Farmers are gearing up for a busy growing season. Planting, hauling, caring for livestock, harvesting, marketing and distributing farm products — are you wondering how you’ll manage the workload? Seasonal help can boost your farm’s productivity and profitability, but good help can be hard to find.
Farm labor challenges
According to the U.S. Census Bureau, the population in Ohio was stagnant from 2010 to 2017, increasing only 1.1 percent. Rural counties, especially Ohio’s Appalachian counties, suffered declines, resulting in a smaller pool of potential applicants seeking farm work. ¹
Farmers depend on skilled workers to carry out critical tasks. Finding employees proficient in handling livestock, operating equipment and managing production can be a challenge. However, delegating critical tasks to inexperienced employees raises safety concerns. On my farm, I am reluctant to let inexperienced workers operate equipment or stand on moving hay wagons. Workers not used to laborious tasks often overestimate their physical capabilities and underestimate the importance of hydration. I have found that such workers slow the process down instead of speeding it up.
Offering a competitive wage while maintaining farm profitability is a challenge for farmers, especially when competing with the non-farm market for skilled employees. Without additional compensation, some workers find an air-conditioned office more appealing than working outdoors under the hot summer sun.
How to find and hire seasonal help
Assess labor needs. Make a list of tasks the new employee(s) will accomplish. Estimate the amount of time each task will take an average employee. Keep in mind inexperienced workers will likely take longer to accomplish a task than those with experience.
Identify desired skills and knowledge. What skills and knowledge will the ideal candidate bring to the farm? List skills and knowledge employees must have from day one, and skills and knowledge you are willing to train.
What new skills and knowledge can an employee contribute? The owner of an agritourism operation was delighted when her generation Z employees took her farm’s social media to the next level, “Staff posted pictures and videos that got a lot of likes and shares. They taught me how to boost posts and create online ads for my business.”
Develop a labor budget. Review your seasonal projections and cash flow estimates to determine what you can afford to spend on labor. If you come up short, keep in mind that money is a motivator but applicants also seek opportunities to learn and advance. Food and lodging are other benefits that farmers use to supplement wages.
The Ohio State University Extension Farm Office website offers farm management tools to create labor budgets. View Ohio Custom Rates for labor and contract services. The United States Department of Agriculture National Agricultural Statistics Service (NASS) publishes wage rates for farm labor in multiple regions.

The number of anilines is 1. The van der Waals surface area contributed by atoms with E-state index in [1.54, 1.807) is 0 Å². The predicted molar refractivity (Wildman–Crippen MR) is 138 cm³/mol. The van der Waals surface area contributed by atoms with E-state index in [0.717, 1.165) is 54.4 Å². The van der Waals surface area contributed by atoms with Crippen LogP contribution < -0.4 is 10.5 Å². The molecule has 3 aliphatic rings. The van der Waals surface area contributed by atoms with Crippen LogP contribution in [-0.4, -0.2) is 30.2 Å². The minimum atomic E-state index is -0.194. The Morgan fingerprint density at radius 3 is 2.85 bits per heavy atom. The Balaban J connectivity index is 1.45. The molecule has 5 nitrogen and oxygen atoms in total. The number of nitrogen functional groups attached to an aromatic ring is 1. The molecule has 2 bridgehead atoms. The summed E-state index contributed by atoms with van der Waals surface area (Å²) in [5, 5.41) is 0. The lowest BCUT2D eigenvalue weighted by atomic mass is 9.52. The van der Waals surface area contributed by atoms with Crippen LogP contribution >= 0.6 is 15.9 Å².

Write a job description. After you have assessed your labor needs, identified desired skills and knowledge, and developed a labor budget, you are ready to write a job description. Purdue University offers job description templates for various farm positions.
Advertise the job. Strategic advertising will attract qualified applicants to the position. Instead of blasting the ad everywhere, place the ad on relevant platforms where it is likely to be seen by your ideal candidates. This will save you time and money. Farm and Dairy classifieds is a great place to start. Farm and Dairy’s help wanted ads reach applicants seeking jobs in agriculture. Your ad dollars stretch twice as far, appearing in-print and online.
Advertising jobs on social media is a low-cost and effective way to reach applicants. Facebook job posts and social media promotions allow employers to target potential applicants by location, specify the length of time they wish to run an ad, and set an advertising budget. Promoted posts on Facebook cost as little as $2.50 a day and reach hundreds of potential job applicants in the local area.
Farm internships give students an opportunity to learn new things and develop skills. Farmers benefit from student workers that are eager to learn. Contact the local Ag college’s career development office to explore hosting interns on your farm.
Apprentice programs match willing workers with willing teachers. The Ohio Ecological Food and Farm Association (OEFFA) offers an apprentice matching program. Learn how you can share your knowledge with a farm apprentice.
Word-of-mouth advertising travels far in a rural community. Post the job on community boards and publish it in local newsletters. Contact your county’s OSU Extension Office, Farm Bureau chapter and Ag teachers. These organizations and individuals know the local Ag scene and can help spread the word in your community.
“Population Percent Change April 1, 2010 to July 1, 2017.” Quickfacts. United States Census Bureau. www.census.gov/quickfacts/fact/table/OH/PST120217
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